Everyone is using the cloud – but what does “cloud” even mean?
The cloud is a simple concept, at least in theory: use your internet connection to connect to your applications from wherever you are, whenever you want. Almost everything people use on their computers nowadays – Spotify, email, Netflix, Dropbox, etc. – is cloud based. I’ll use Spotify to illustrate the components of the cloud and how it works. Users download a client that connects to a server (for example, the Spotify icon on your desktop loads the Spotify client). The reason you can access all of your saved playlists and recent song history is because of the components of the “cloud” – all of which is managed by Spotify. In short, Spotify manages the servers that contain the Spotify software allowing users to run the program, the databases that contain user information such as login credentials and song history, and the storage which holds all of the content. That’s why the cloud is so appealing to both individuals and businesses – users have nothing to worry about (until the servers go down), and businesses can charge a subscription fee which generates more revenue for them in the long run.
But what about the cloud for enterprises, how does that work?
The cloud works very similarly for large enterprises as it does for small business and individuals. An example of enterprises using a cloud service, and a surprising recent trend, is hosted email. Microsoft launched Office 365 one year ago, and several companies have and are making the transition to a cloud based email environment. This means enterprises are foregoing maintaining their own servers and storage, and paying a premium for a company to take that burden off of their shoulders. Enterprises now do not need to worry about purchasing hardware, troubleshooting software, hiring additional IT staff or unpredictable costs (such as upgrading their hardware or buying additional storage). This is the same concept behind on-premise archiving vs. cloud archiving – going cloud removes the hassle of maintaining your own archive.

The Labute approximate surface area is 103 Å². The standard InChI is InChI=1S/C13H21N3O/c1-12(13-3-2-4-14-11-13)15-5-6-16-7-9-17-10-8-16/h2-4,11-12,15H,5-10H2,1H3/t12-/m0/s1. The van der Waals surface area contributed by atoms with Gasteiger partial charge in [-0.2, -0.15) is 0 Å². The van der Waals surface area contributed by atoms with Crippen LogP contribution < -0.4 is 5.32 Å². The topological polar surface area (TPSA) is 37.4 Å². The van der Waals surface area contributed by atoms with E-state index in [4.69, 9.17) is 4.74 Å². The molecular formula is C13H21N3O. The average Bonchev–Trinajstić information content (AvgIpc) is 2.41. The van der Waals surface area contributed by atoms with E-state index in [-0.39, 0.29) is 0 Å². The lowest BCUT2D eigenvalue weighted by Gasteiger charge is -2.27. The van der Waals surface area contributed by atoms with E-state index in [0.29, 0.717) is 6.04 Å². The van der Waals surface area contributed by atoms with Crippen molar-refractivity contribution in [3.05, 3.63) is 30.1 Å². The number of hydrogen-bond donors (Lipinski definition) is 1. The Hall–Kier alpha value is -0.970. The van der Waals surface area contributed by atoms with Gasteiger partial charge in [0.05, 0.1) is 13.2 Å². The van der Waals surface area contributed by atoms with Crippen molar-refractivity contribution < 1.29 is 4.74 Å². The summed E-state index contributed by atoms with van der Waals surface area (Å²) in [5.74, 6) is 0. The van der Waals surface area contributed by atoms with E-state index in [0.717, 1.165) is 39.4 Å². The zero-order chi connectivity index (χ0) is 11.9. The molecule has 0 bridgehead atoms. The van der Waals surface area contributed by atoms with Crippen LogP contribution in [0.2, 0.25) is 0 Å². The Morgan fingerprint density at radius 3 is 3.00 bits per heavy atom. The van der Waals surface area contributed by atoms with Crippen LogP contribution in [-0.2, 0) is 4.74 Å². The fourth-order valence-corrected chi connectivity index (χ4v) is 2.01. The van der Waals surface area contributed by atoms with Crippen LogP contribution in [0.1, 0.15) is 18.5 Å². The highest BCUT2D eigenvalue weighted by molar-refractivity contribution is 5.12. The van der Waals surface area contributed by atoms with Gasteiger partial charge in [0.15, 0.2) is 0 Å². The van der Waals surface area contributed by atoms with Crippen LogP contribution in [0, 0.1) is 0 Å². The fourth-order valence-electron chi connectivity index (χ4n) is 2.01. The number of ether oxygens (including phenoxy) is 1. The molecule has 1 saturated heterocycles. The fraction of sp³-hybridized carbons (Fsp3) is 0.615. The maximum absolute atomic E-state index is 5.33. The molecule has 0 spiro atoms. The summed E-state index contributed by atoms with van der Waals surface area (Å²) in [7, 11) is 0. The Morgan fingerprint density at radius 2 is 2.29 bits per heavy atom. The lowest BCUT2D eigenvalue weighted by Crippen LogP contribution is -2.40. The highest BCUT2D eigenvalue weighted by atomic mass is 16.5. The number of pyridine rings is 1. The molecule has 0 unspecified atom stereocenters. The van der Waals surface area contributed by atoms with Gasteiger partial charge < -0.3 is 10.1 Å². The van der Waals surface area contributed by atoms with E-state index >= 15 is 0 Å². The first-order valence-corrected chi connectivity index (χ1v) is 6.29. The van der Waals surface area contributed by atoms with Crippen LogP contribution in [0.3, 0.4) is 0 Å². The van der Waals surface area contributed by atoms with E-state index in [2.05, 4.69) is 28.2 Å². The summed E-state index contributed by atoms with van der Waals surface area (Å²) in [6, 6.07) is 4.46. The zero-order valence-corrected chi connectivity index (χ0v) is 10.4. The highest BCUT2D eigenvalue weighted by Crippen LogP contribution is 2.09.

If going cloud is so great, why are enterprises considering staying on-premise for archiving?
There are a multitude of reasons enterprises aren’t jumping on the cloud bandwagon. Financially it can make more sense – you will save money in the long-run. Typically, on-premise solutions require an upfront cost while cloud solutions have a subscription model. It’s similar to purchasing a car; if you buy it in cash, it saves you money in the long-run as compared to leasing the vehicle. Additionally, E-Discovery can become extremely expensive due to the migration costs that cloud solutions charge. I recently spoke with a director of E-Discovery from a top-5 pharmaceutical company that was charged $20/GB to export their data into a review tool. At an average of 500 GB/case, they were paying an additional $10k/case – multiplied by 50 cases a year and they spent $500k in unnecessary E-Discovery costs. Reliability is another reason – if something with the servers goes wrong, you must wait on your provider to fix the problem. The email platform and archive are two of the main components of a business’s operations. If the email or archive servers go down, it could take anywhere between hours and days to get them up and running, which in turn could cost the business hundreds of thousands of dollars. Lastly, control of your data is arguably the most important factor – if you use a cloud solution to host your data, ultimately that data is your provider’s possession. Under the Patriot Act, the government has access to any information held in the cloud, which doesn’t sit well with some large enterprises, especially if they have sensitive information (such as financial institutions or healthcare companies). The other issue is what happens when you pull that data out. Enterprises regularly move to other providers, platforms or services. Unfortunately, it can be extremely costly for organizations to migrate their data out of the cloud (potentially as expensive as the service itself) since they rely on their provider to release their data.
So which enterprises should go cloud and which should stay on-premise?
It depends who you are, how big you are, and what goals you want to accomplish. If you are a large corporation with thousands of employees, a healthy IT department, terabytes of data, and require data reliability, then staying on-premise would probably be the best route for you. On the other hand, if you are a small company, do not have a large IT department, do not have capital for a large upfront investment, and are not overly concerned with data reliability, then cloud might be the best option.
So now that you understand what the cloud is, how it works, and how it could affect your business, what option are you going to go with?